por Lisa Chamoff
, Contributing Reporter | August 12, 2016
From the August 2016 issue of HealthCare Business News magazine
About two years ago, leadership at the William Osler Health System in Toronto, one of the largest community hospital systems in Canada, realized there needed to be a strategic, long-term plan in place for when it came time to replace the large fleet of mostly new diagnostic equipment at its 1.3 million-square-foot Brampton Civic Hospital site.
Osler is also building a new wing at Etobicoke General Hospital in Toronto and opening a third site in Brampton in early 2017. “It’s going to have a huge financial burden on us, as all the equipment is going to need to be replaced at around the same time,” says Joanne Flewwelling, executive vice president of clinical services and chief nursing executive for Osler. “We’re going to run into this again and again with the new buildings.”
After putting out a request for proposal, Osler signed a $154 million, 15-year contract with Siemens Healthineers through the company’s new Enterprise Services offering. The program includes equipment management, stretching the system’s financial burden for capital costs across 15 years, but it is not limited to just maintenance and technology upgrades.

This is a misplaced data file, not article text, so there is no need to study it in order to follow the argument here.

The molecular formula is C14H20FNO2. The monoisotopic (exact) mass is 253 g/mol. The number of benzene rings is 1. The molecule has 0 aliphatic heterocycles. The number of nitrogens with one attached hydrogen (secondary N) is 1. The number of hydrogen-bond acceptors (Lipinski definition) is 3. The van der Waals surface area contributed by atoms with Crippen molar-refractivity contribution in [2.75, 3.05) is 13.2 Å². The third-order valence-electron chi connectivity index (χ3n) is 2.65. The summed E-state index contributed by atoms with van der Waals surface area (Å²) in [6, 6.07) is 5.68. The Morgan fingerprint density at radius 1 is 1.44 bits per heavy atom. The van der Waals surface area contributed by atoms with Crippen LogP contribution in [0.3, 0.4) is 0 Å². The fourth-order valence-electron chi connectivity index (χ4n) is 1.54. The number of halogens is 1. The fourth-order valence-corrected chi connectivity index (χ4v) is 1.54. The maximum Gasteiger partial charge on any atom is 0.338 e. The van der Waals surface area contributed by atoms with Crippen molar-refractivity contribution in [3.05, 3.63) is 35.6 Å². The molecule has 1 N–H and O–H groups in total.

Like many companies that offer enterprise- wide asset management solutions, Siemens also provides advisory services focused on improving workflow and clinical outcomes, as well as facility design services, training and education, procurement, financing and overall managed departmental services. “There’s a wide range of services, all focused on managing assets for our customers in a cost-effective, high-quality manner,” says Lisa Collins, vice president of Enterprise Services for Siemens Healthineers.
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Equipment management is still a large piece of the puzzle for many facilities. The Remi Group sticks to the basics of managing equipment maintenance, with one-third of its business in the medical field, and the rest in government and higher education. For hospitals, instead of having more than two dozen OEM or ISO maintenance contracts, they will have just one agreement with the North Carolina-based firm, which will provide one point of contact when there are equipment issues.
The company can generally save a hospital 17 percent to 25 percent compared to a maintenance contract, says Dan Schuster, chief executive officer of The Remi Group. There are also intangible aspects of the arrangement. “There’s less aggravation,” Schuster says. “Someone else is facing down the vendor. Believe me, when our client is down, it’s a code orange for us.”